Jailbreaking the iPad is stupidly easy. But even so, why bother? What's in it for you and your tablet? Here are 16 of the best, most useful apps and tools for jailbroken iPads. UPDATED: New guide here.
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Backgrounder: By far the most important jailbreak app for the iPad, Backgrounder addresses the iPad's biggest software shortcoming, at least until OS 4 comes out of beta: its lack of multitasking. Once Backgrounder is installed, all that's needed to force an app like Pandora into the background is a press'n'hold of the home button. You can add other triggers too, via Activator. (My personal favorite is "Status Bar Hold.")
Activator: A gesture framework that's automatically installed with Backgrounder, though there's a downloadable front-end for the app that's worth nabbing. Anyway, this lets you assign a huge variety of triggers and gestures to system functions. For example, when I shake my iPad, it takes a screenshot. Ha!
Veency: A VNC server for your iPad. This lets you open and control your iPad from any computer on the same network (or conceivably from outside the network, if you've forwarded the right ports to your iPad). The zero-setup app comes with a mouse framework, so you'll see a cursor on the iPad as it's being remotely controlled. Super cool as a tech demo, and surprisingly useful—it's a nice way to add your iPad to your main computer setup.
SBSettings: This app adds two important features to the iPad: advanced settings, and an always-available control panel for the more important ones. Many gestures are available (via Activator); I've got mine set up so that when I pinch my homescreen, the control panel slides down.
The panel can be populated with just about any setting you could imagine, but Wi-Fi, Bluetooth and Brightness toggles are must-includes.
FullForce: A clever little extension that installs to the iPad's settings screen. From there, you can designate iPhone apps—the ones that haven't been properly adapted for the iPad yet—to stretch out to the iPad's resolution. I'm not talking about pixel doubling, either: apps employ native UI elements, and scale dynamically.
The success rate isn't spectacular, and it rarely works with games. That said, apps like Facebook and NYTimes (which has much more content than the iPad NYT app) scale perfectly, and fill a need. FullForce works on most jailbreak apps, too, including a few in this guide.
WinterBoard: Themes! Well, sort of. Most of the Winterboard-compatible themes available in Cydia aren't designed for the iPad, so they look terrible. But hey, you can fiddle around with the dock, with some fonts, with some coloration, and so on. More iPad themes will come in due time.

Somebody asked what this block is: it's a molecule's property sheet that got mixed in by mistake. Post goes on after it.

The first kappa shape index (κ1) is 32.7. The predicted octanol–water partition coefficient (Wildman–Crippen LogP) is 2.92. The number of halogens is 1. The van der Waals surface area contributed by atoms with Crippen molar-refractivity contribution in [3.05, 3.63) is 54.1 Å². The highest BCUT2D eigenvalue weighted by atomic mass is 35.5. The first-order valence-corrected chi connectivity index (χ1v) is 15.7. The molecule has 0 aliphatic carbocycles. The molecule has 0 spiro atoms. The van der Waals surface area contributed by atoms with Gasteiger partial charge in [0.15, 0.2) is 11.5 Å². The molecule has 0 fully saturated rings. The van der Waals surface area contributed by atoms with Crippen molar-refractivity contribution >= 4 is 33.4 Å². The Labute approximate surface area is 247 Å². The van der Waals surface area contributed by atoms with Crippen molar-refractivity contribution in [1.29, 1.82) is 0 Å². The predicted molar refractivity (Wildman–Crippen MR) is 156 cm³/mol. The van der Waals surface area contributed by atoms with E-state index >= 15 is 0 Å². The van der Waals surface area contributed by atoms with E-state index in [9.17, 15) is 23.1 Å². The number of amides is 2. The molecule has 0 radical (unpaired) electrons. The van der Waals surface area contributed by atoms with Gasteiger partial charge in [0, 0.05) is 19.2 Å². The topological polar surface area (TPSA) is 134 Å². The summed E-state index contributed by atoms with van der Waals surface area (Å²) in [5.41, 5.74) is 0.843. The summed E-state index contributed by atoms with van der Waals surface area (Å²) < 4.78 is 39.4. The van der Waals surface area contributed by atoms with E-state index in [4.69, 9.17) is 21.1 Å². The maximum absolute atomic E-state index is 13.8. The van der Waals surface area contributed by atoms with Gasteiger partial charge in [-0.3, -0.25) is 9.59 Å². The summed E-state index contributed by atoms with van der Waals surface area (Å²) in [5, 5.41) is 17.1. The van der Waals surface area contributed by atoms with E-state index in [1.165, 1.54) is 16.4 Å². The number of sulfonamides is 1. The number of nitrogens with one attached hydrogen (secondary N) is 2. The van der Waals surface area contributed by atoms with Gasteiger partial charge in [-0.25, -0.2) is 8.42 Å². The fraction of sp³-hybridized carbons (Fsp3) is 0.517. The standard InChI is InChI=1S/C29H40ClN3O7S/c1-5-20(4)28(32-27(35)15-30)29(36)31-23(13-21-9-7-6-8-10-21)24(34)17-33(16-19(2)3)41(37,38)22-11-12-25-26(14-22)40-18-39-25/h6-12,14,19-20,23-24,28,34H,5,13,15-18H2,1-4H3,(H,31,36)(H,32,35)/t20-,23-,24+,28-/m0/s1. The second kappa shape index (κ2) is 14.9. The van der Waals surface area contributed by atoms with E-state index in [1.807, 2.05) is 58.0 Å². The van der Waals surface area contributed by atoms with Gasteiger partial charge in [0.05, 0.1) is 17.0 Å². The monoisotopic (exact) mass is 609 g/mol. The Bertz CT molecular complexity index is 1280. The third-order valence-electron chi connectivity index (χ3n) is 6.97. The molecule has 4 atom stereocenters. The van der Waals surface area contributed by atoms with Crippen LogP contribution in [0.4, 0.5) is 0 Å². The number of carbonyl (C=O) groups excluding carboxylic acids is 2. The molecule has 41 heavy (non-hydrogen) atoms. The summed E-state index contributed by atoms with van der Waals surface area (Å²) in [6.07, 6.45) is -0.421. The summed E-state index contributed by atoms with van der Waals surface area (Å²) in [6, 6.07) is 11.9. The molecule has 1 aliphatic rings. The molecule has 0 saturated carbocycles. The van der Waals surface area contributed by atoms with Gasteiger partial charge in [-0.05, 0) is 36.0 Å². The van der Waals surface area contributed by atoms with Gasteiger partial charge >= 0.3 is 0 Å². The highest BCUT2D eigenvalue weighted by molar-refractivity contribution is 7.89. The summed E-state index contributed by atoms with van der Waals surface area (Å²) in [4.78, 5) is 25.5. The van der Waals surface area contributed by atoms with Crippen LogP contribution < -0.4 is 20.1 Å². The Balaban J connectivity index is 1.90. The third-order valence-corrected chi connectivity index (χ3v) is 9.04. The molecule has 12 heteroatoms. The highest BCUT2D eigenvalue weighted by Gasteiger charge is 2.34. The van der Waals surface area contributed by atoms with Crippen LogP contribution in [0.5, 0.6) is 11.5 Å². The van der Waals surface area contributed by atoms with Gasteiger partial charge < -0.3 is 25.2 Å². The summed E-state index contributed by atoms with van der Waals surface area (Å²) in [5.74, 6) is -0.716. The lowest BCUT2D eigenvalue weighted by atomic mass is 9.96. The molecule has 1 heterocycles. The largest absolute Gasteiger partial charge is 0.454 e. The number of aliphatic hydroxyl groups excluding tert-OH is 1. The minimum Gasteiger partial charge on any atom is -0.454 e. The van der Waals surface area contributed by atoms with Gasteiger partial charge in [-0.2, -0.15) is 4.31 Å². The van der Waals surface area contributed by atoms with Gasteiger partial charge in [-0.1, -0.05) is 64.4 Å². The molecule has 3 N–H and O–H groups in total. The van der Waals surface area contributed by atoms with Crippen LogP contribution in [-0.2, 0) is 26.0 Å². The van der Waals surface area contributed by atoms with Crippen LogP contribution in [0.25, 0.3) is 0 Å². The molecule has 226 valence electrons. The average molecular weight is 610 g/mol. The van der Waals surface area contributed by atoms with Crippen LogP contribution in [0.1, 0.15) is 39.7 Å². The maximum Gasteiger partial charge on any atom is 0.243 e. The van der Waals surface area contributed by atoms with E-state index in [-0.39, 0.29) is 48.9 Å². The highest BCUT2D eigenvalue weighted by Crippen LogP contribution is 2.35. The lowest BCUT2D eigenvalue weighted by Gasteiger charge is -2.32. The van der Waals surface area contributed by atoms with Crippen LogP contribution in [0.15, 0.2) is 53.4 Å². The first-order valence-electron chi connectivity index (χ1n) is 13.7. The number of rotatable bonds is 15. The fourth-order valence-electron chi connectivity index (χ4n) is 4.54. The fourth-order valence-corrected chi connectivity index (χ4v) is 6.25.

MyWi: Tethering for the 3G iPad, weeeeee! It's a paid app, but you can trial test it for free. It creates a local Wi-Fi network which you can connect to with anything, from a laptop to a Wi-Fi-only iPad.
MultiIconMover: Moving icons one by one is a pain in the ass. MultiIconMover adds a clever little behavior to the OS, such that when icons are in wobbly (moving) mode, they can be flagged for movement with a single tap. Once the apps are selected, the user simply switches over the the screen he wants the apps to move to, taps the home button, and the deed is done.
Cydelete: If you've read this far, you've probably got a stack of new icons on your homescreen, courtesy of Cydia. One problem: You can't delete them like normal apps. (Instead of the simple X-delete convention, Cydia apps depend on management from within Cydia. Lame!) This brings back the little "X", so you can nuke the Cydia apps you don't want to keep, conveniently.
OpenSSH: Allows connections to the iPad over Wi-Fi, and gives you full access to the device's file system from your computer. Once it's installed, it's just there—no app to run, no settings to mess with.
This is the easiest way to move files to the iPad for jailbreak apps, like VLC and game emulators, to access. Instructions here.
vlc4iPhone: This one's rough around the edges, to be sure. It works with FullForce, sort of, and it crashes fairly frequently. But just consider the potential here. VLC plays just about any video file, whether or not it's supported by iPhone OS. Movies could be dragged over to the iPad via SSH and played without the need for conversion. This is the vision that vlc4iPhone more or less fulfills, and which it will soon fulfill on the iPad.
Installous: I wasn't sure about including this one, but it's a popular component of the jailbreak experience, a driving force behind its popularity, and, what the hell, you'd find out about it anyway. (Name that logical fallacy!)
It's necessary to add special a repository to Cydia in order to get this one, but once you've done that, the rest is cake. If you must use it, please treat it as a try-before-you-buy tool. Devs gotta eat.
Wi-Fi Sync: $10 for a jailbreak app? Before you laugh, hear this: Wi-Fi sync syncs your iPad with iTunes over Wi-Fi.
Rock: An alternative to Cydia, Rock offers a different interface, and more importantly, a useful framework for app trials. (More and more jailbreak apps are going paid, so this matters.) I prefer the interface to Cydia's, but find it less stable. UPDATE: Cydia has merged with Rock, and is in the process of combining stores. Cydia IDs won out in the end, so Rock users will have to switch to those.
Categories: This one's simple enough: Folders for your apps, like the ones in OS 4, except uglier and available right now.
iFile: A file manager for the iPad. This becomes more important when you're SSHing files back and forth for emulators and the like, as it gives you a browsable file tree.
This list is by no means exhaustive, so tell us about your favorite jailbreak apps in the comments.